CA Layoffs Lead Rally Fizzle

Computer Associates   said it would lay off about 1,700 jobs after it posted a drop in profits of 64 percent for its fiscal first quarter.

The embattled software maker, which has been undergoing a massive restructuring the past few years, said revenue for the first quarter of 2007 was $956 million, an increase of 3 percent over the $927 million reported in the similar period last year. Subscription and professional services revenue drove the increase.

Net income was $35 million, (6 cents per share), a 64 percent drop compared to its profit of $97 million, or (16 cents per diluted common share) in the same, year-ago period.

Total expenses were up by 9 percent to $905 million, driven in part by personnel costs but also by acquisition-related payments.

CA said the jobs it will eliminate include 300 associated with consolidated joint ventures and global facilities.

The company said the layoffs would result in a $200 million charge to cover the costs of severance but would reduce operating expenses by $200 million annually.

Shares of CA were headed up by 2.53 to $21.77 in after-hours trading.

The earnings results and layoff news hit the market on a day in which momentum for a rally fizzled amid a cease-fire in the Israel-Hezbollah hostilities.

The Nasdaq index finished with a gain of 11.33 on the day to 2,069.04, up about a half a percent. The S&ampP Index gained 1.47 to finish at 1,268.21.

With HP  and Dell  on tap to deliver earnings this week, and investors awaiting key economic data, any momentum hanging in there for a rally lost fizzle as volume of trades fell off compared to Friday.

Stock option backdating scandals continued their drumbeat of news in the market too.

Sanmina-SCI  joined the growing list of companies taking earnings hits from past backdating practices. The circuit board maker’s shares closed down by 12 cents, about 3.7 percent to $3.11 after it announced it would delay the filing of its quarterly report after finding problems in past accounting for stock options grants.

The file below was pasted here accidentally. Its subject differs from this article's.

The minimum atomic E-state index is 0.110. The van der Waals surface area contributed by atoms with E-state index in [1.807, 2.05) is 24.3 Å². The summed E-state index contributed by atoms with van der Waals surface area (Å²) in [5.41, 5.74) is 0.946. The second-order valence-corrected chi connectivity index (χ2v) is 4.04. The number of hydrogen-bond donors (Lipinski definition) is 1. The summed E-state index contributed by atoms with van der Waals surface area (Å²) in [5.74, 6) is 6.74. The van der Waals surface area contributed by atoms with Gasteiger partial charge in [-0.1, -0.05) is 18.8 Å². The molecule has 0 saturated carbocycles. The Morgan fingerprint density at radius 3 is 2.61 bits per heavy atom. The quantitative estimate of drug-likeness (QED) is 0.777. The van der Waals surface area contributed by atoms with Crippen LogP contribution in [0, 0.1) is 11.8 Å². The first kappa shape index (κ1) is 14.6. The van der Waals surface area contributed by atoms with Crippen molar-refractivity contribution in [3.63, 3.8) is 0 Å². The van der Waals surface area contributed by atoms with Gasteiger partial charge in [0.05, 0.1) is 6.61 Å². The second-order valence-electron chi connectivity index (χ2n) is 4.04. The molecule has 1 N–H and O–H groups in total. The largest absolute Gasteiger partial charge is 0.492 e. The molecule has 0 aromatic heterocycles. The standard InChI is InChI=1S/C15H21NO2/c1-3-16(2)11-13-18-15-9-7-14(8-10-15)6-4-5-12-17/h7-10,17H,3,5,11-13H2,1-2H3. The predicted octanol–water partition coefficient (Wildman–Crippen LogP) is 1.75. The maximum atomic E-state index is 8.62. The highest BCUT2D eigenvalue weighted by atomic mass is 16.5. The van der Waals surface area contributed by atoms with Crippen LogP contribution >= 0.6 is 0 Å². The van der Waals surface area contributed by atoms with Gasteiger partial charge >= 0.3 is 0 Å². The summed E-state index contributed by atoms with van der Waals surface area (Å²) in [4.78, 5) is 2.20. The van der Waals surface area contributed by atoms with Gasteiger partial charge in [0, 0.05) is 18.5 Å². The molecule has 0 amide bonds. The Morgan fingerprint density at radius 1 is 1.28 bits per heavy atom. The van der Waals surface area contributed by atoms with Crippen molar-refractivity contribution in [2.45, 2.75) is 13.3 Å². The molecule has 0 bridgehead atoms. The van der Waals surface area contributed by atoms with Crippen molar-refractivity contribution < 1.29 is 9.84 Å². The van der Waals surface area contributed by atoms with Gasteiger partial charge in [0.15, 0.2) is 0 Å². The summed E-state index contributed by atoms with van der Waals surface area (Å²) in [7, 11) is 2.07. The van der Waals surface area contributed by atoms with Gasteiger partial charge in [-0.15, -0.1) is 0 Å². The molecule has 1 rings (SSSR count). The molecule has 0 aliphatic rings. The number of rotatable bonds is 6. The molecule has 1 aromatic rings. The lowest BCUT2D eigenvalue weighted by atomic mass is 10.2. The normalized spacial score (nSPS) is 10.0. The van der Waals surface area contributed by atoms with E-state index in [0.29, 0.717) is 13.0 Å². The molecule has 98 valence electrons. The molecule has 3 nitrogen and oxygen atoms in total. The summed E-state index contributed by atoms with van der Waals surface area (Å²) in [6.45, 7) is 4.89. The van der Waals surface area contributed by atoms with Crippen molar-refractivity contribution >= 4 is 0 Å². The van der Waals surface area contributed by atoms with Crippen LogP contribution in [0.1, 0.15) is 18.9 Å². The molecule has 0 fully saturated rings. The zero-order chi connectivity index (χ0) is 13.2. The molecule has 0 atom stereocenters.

Chipmaker PMC-Sierra  gave itself an OK on its own internal audit of how it accounted for stock options in prior years, saying the errors it found between 1998 and 2001 were not the result of misconduct. However, its quarterly report is still delayed while it works on its own restatements. Shares closed up 21 cents to $5.21.

As previously noted, investors will get plenty of data this week on both the health of the tech sector and the economy in general.

Applied Materials is due to report results Tuesday, with HP on tap for Wednesday and Dell   on Thursday. Investors were awaiting wholesale and retail inflation reports and retail earnings this week with the Labor Department releasing its producer price index data Tuesday. The consumer price index is expected on Wednesday.

HP is expected to report another stellar quarter, with earnings up 11 cents a share from the year-ago quarter to 47 cents a share, and sales up 5 percent to $21.8 billion. HP closed at $33.29 today, up 24 cents.

Dell’s recent earnings warning, that fell below analysts’ expectations, helped beat down the price to the $19 range three weeks ago, which was one of its lowest prices in over four years.

But the world’s largest computer maker has been on the steady. Today it closed at $21.24, up 17 cents. As for its results, analysts are expecting Dell to stabilize earnings in the short-term with price increases. Longer-term, the company could continue to face challenges from component price pressures and PC market weakness.

Apple   gained 29 cents to close at $63.94 today after Friday’s announcement that it would request a hearing before the Nasdaq listing qualifications panel in response to a notification that it could be delisted from the Nasdaq board.

The company had announced Friday that, due to its mishandling of past employee stock options, it will miss the deadline to file its latest quarterly results.

Microsoft gained 10 cents on the day to close at $24.53 after it said it would launch a beta of software that helps gamers become game designers with their XBox 360 consoles.

Paul Shread is on vacation this week. Technical analysis will return next week.

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